John Libbey Eurotext

Hématologie

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Focus on Treatment of HTLV-I-Associated Adult T-Cell Leukemia/Lymphoma Volume 20, issue 2, Mars-Avril 2014

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Authors
1 Département d’anatomie, biologie cellulaire et physiologie, faculté de médecine, université américaine de Beyrouth, Beyrouth, Liban
2 Département d’hématologie, hôpital Necker, université de Paris Descartes, Paris, France
3 Département de médecine interne, faculté de médecine, université américaine de Beyrouth, Beyrouth, Liban
* Tirés à part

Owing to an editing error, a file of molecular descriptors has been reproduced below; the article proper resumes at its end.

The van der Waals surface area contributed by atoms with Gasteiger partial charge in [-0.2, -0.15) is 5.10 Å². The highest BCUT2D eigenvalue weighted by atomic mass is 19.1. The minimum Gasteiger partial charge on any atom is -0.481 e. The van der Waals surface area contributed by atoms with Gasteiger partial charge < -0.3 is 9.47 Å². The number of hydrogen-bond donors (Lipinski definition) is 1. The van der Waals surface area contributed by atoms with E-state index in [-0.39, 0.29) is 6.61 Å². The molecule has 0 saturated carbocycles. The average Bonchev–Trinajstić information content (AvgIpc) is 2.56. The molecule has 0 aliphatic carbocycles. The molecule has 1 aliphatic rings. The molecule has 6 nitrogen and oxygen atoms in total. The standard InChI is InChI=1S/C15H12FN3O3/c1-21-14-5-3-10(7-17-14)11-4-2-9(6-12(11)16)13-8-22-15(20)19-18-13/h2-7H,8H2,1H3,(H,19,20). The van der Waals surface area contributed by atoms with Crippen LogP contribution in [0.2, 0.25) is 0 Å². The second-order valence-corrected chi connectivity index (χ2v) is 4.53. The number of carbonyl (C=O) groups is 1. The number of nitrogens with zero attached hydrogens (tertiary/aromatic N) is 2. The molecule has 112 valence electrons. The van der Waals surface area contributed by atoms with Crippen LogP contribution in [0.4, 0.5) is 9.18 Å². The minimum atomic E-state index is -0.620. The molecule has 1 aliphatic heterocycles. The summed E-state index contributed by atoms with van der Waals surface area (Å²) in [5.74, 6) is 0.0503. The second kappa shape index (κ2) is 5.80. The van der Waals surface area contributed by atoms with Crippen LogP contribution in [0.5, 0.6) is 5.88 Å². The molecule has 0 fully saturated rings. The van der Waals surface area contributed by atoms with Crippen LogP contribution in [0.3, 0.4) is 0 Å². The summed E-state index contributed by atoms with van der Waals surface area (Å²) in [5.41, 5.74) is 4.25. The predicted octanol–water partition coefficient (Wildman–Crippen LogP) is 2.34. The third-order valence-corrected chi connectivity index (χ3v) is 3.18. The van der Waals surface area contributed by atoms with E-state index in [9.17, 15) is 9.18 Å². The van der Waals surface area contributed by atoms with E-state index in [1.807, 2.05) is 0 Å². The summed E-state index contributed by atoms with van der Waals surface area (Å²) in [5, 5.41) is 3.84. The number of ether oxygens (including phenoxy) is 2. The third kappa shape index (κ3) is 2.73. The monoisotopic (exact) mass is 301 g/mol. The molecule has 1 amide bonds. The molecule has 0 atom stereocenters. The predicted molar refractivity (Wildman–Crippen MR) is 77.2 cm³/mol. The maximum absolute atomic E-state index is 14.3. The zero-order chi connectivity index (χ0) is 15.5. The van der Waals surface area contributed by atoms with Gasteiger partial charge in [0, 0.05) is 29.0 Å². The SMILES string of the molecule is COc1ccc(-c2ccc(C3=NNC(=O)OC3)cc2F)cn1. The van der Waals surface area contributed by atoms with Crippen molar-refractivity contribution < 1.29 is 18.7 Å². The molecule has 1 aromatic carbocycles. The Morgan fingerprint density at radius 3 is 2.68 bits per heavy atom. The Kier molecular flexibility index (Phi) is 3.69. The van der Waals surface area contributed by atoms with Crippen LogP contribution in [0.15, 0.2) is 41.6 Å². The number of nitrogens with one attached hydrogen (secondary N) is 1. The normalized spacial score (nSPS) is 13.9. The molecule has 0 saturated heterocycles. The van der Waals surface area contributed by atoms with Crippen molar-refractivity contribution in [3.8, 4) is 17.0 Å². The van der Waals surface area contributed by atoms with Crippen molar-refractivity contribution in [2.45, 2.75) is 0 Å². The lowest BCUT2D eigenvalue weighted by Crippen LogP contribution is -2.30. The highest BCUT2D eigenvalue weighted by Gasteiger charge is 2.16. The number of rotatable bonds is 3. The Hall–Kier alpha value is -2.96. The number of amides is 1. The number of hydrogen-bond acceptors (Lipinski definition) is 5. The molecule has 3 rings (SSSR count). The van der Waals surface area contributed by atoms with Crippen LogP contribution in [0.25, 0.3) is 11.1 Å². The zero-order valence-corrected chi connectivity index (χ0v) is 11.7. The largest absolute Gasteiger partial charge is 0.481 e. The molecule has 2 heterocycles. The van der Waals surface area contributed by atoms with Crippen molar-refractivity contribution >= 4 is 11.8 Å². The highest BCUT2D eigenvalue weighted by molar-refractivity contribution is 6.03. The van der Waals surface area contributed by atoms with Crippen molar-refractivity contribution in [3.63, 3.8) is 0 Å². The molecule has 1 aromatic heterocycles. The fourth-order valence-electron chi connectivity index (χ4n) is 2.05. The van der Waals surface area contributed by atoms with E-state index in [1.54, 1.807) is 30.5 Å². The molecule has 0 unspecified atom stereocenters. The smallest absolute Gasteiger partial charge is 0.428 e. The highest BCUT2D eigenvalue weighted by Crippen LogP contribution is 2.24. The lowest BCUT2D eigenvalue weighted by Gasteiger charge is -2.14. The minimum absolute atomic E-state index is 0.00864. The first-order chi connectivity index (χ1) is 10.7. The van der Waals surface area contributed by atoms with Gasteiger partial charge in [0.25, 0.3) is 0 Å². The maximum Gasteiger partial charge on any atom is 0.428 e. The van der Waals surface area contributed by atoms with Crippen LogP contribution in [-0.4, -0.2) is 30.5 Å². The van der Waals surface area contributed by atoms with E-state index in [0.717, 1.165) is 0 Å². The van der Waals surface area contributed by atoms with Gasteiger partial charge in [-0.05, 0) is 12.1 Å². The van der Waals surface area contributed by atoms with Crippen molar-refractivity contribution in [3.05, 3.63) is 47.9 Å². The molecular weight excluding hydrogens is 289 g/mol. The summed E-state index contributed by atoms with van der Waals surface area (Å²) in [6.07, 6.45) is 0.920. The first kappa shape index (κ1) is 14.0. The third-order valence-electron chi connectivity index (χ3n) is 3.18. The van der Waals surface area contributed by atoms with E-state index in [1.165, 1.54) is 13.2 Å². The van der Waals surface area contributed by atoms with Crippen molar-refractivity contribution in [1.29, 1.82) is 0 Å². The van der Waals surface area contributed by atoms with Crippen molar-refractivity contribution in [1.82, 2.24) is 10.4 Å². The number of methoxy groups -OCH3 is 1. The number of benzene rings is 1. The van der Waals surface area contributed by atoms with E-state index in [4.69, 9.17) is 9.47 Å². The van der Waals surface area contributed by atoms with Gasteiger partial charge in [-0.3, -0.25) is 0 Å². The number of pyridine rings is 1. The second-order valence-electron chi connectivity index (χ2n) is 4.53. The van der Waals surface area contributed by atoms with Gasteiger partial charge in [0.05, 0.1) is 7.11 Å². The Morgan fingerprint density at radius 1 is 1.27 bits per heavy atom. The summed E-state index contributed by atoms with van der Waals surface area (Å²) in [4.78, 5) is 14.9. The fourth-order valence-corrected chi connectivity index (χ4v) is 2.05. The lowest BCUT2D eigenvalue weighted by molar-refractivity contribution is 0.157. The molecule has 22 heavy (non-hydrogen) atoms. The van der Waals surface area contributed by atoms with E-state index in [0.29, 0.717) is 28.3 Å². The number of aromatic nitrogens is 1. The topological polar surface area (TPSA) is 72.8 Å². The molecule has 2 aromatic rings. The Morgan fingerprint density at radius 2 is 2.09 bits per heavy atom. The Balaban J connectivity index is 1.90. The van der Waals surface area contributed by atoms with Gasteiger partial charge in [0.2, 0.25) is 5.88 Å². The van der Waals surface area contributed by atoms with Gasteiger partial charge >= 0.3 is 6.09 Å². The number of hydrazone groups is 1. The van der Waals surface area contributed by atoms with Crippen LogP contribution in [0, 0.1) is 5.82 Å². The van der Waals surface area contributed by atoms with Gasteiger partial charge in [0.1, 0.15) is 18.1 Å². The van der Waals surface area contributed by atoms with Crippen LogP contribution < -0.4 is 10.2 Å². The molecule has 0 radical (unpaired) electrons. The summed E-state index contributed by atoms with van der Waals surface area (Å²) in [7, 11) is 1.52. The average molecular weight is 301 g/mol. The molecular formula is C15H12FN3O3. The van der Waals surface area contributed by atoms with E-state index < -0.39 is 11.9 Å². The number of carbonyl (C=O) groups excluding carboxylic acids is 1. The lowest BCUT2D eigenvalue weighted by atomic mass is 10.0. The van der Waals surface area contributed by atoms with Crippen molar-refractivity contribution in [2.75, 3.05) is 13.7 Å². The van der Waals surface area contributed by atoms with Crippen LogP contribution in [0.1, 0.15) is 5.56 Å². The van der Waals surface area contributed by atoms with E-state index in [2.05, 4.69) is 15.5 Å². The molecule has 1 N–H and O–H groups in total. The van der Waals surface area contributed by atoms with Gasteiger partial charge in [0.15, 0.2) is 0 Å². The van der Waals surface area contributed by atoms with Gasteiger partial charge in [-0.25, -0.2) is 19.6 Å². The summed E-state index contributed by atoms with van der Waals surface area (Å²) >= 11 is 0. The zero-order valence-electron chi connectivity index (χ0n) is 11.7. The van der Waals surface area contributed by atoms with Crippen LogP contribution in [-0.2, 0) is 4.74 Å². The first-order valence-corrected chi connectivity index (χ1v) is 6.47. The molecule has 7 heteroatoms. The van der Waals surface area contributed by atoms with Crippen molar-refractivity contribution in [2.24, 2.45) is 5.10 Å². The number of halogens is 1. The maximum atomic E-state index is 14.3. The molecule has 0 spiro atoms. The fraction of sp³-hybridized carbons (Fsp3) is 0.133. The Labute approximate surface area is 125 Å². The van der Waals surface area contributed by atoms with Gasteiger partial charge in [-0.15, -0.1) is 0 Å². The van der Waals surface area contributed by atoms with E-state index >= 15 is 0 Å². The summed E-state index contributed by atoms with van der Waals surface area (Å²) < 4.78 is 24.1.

Adult T Leukemia/lymphoma (ATL) is the first human malignancy associated with chronic infection by the HTLV-1 retrovirus. ATL occurs after a long latency period only in about 5% of 10 to 20 million infected people. ATL carries a very bad prognosis because of intrinsic chemo-resistance and severe immunosuppression. The viral oncoprotein Tax is an important player in the etiology of ATL and acts by interfering with cell proliferation, cell cycle, apoptosis and DNA repair. Shimoyama classification describes four clinical forms of ATL (acute, chronic, lymphoma, and smoldering). In the aggressive forms (acute and lymphoma ATL), clinical trials mainly conducted in Japan showed that combinations of chemotherapy can induce acceptable response rate in ATL lymphoma but not in the acute form. However, due to a high relapse rate in both cases, long-term prognosis remains poor. Similarly, the so-called indolent forms (smoldering and chronic ATL) have a bad long-term prognosis whether they are managed with a watchful waiting policy or with chemotherapy. Recently, we conducted a worldwide meta-analysis that revealed that the combination of zidovudine and interferon-alpha is highly effective in the leukemic forms of ATL and should be considered as standard first line therapy in that setting. This combination has changed the natural history of the disease and induced a significant improvement in long-term survival of patients with chronic or smoldering ATL as well as in a subset of patients with acute ATL. Patients with the lymphoma form still benefit from chemotherapy induction with concurrent or sequential antiretroviral therapy with zidovudine/IFN. Allogeneic bone marrow transplantation remains a promising and potentially curative way for a small number of patients. New medications such as arsenic trioxide combined with interferon alpha or monoclonal antibodies such as anti- CXCR4, have shown promising results